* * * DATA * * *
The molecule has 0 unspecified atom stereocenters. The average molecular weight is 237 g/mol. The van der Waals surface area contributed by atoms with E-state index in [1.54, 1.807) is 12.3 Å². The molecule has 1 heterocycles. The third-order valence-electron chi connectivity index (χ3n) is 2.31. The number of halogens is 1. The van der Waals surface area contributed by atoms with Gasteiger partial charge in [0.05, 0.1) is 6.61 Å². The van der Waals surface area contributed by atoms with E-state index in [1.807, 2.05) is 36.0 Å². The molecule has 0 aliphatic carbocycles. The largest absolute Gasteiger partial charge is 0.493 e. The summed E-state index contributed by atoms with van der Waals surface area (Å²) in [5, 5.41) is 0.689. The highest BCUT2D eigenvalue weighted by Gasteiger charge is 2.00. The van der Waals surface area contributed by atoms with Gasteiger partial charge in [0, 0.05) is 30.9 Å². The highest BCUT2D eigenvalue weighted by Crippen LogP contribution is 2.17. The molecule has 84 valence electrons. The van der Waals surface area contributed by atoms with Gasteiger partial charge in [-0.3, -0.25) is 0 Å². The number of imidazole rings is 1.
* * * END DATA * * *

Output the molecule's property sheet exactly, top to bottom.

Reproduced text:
The molecule has 0 unspecified atom stereocenters. The average molecular weight is 237 g/mol. The van der Waals surface area contributed by atoms with E-state index in [1.54, 1.807) is 12.3 Å². The molecule has 1 heterocycles. The third-order valence-electron chi connectivity index (χ3n) is 2.31. The number of halogens is 1. The van der Waals surface area contributed by atoms with Gasteiger partial charge in [0.05, 0.1) is 6.61 Å². The van der Waals surface area contributed by atoms with E-state index in [1.807, 2.05) is 36.0 Å². The molecule has 0 aliphatic carbocycles. The largest absolute Gasteiger partial charge is 0.493 e. The summed E-state index contributed by atoms with van der Waals surface area (Å²) in [5, 5.41) is 0.689. The highest BCUT2D eigenvalue weighted by Gasteiger charge is 2.00. The van der Waals surface area contributed by atoms with Gasteiger partial charge in [0, 0.05) is 30.9 Å². The highest BCUT2D eigenvalue weighted by Crippen LogP contribution is 2.17. The molecule has 84 valence electrons. The van der Waals surface area contributed by atoms with Gasteiger partial charge in [-0.3, -0.25) is 0 Å². The number of imidazole rings is 1.